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In linguistics, the process of change from a pidgin to a creole. Outside linguistics it is also occasionally used, with a rough sense of becoming part of a Creole culture, e.g. Cajun cooking; but in language it has a quite specific meaning. It indicates that instead of being a crude means of communication, a form of language is now a fully-fledged human native language.

A pidgin is a simple language created by attempting communication between adults who don't know each other's language: typical utterances sound comical to us, almost like you fella run along, chop chop, we big fella talkee now. Often but not always it is based on European colonial languages. Pidgins occur anywhere in the world where contact between different peoples necessitates finding or making a common vocabulary with very simple syntax. No-one is a native speaker of a pidgin.

The process of creolization (I have just seen the synonym depidginization) is when this crude working language becomes a language of the cradle. The words creole and cradle are related. Capital-C Creole refers to specific cultures, but lowercase-c creole is a linguist's term for any language that was a pidgin but has acquired native speakers, who learn it in the cradle: typically the children of those who made first contact. The fact that creolization occurs is a testament to some innate property of the human brain that structures things syntactically according to universal principles.

A creole might look to outsiders as if it's still the ludicrously simple shouting-at-servants language, but internally it is now the equal of any other human language. The transition is abrupt and deep. Deaf children with no way of communicating created the Nicaraguan Sign Language spontaneously in a matter of several years. Human language capacity appears to be innate and hard-wired, and everyone uses it unless they're deprived of contact for many years. Children with no 'native' language, only a confusing mix of pidgin, spontaneously convert it to a complete working human language. This is called a creole.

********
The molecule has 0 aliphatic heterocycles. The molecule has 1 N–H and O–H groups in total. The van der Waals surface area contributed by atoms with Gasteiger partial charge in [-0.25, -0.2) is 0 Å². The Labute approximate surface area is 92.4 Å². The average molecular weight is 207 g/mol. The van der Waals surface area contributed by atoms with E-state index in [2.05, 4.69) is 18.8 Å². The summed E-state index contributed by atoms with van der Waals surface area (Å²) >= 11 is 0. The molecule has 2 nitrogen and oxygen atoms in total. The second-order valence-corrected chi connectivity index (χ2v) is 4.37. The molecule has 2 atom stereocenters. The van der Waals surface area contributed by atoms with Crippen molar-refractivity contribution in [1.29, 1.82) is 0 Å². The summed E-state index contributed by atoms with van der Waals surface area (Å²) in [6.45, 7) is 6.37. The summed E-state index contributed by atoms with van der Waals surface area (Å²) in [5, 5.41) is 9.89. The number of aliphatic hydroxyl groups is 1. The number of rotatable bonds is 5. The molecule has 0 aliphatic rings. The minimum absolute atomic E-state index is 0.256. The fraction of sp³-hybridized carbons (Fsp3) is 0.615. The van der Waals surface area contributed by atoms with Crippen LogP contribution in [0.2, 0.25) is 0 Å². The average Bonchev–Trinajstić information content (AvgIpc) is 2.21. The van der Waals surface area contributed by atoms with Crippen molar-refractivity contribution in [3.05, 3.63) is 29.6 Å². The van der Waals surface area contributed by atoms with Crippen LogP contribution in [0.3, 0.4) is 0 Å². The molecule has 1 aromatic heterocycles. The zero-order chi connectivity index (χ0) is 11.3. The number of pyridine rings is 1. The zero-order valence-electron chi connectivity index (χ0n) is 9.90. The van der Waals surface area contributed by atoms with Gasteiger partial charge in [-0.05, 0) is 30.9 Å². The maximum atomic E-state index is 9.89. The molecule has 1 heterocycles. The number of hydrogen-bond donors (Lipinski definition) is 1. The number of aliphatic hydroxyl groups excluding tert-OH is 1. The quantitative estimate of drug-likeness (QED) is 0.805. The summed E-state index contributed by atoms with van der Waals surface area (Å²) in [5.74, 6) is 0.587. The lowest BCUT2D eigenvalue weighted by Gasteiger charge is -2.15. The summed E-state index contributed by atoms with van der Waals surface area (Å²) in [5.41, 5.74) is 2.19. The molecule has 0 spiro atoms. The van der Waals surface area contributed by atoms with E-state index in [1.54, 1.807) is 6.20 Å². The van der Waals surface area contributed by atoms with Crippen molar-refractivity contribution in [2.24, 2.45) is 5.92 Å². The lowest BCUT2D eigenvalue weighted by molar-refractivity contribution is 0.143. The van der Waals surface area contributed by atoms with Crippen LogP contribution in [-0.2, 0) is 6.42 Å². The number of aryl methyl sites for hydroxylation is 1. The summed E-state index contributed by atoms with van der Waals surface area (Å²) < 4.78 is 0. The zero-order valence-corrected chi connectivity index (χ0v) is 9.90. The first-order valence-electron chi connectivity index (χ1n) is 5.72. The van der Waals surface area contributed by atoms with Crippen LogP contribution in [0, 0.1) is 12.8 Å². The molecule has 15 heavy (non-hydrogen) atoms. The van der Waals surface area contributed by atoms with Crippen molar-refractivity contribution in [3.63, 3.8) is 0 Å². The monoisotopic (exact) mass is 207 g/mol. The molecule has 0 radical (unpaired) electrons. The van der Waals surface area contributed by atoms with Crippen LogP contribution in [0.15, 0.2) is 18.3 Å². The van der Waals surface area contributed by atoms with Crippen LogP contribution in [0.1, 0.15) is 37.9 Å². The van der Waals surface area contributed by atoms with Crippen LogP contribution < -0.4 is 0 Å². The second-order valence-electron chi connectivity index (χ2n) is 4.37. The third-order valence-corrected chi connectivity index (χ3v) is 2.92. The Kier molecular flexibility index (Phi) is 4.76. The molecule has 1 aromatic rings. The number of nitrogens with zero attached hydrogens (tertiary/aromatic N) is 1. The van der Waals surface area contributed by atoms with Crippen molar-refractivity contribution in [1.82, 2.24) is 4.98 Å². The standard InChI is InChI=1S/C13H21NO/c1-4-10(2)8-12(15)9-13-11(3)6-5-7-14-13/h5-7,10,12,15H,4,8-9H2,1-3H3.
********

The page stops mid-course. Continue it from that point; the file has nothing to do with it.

The Bislama creole of Vanuatu interestingly points up that they can be as grammatically complex as any other. Native Vanuatu languages have not only singular and plural but dual and trial. So does Bislama, even though it's based on English, which lacks these. It has inclusive and exclusive 'we' (we-but-not-you versus we-and-you) because its Ni-Vanuatu substrate has these grammatical features, even though English, from which it gets the actual words, does not. For example, yunmitufala 'we (inclusive dual)' comes from the pidgin 'you and me two fellers'. In pidgin it's a silly string of words. In creole it's a complex and sophisticated pronoun that fits neatly in a structure.

At this point see the works and theories of Noam Chomsky, Steven Pinker, and other such, for how the brain handles linguistic structures. I don't feel qualified to comment.

So a creole is a living language that has developed by creolization; the next step is often decreolization, if it's in contact with the donor language. All languages have different registers, including a range based on social prestige of the variety: an acrolect is one highly thought of, and a basilect is one considered low. When you put on your good voice and speak politely you're using an acrolect. In a creole community, speakers are often in contact with and partly know the host or donor language (typically the European colonial language) as well as their own variety. In social contact with Europeans (or whoever) they use the style of creole closest to it, the acrolect. Repeated use of a variety intermediate between creole and donor blurs the difference between them. This is known as the post-creole continuum. For example, there is a continuum between pure Jamaican Creole incomprehensible to outside English-speakers, and merely Jamaican-accented English. It has been, at last partly, decreolized.

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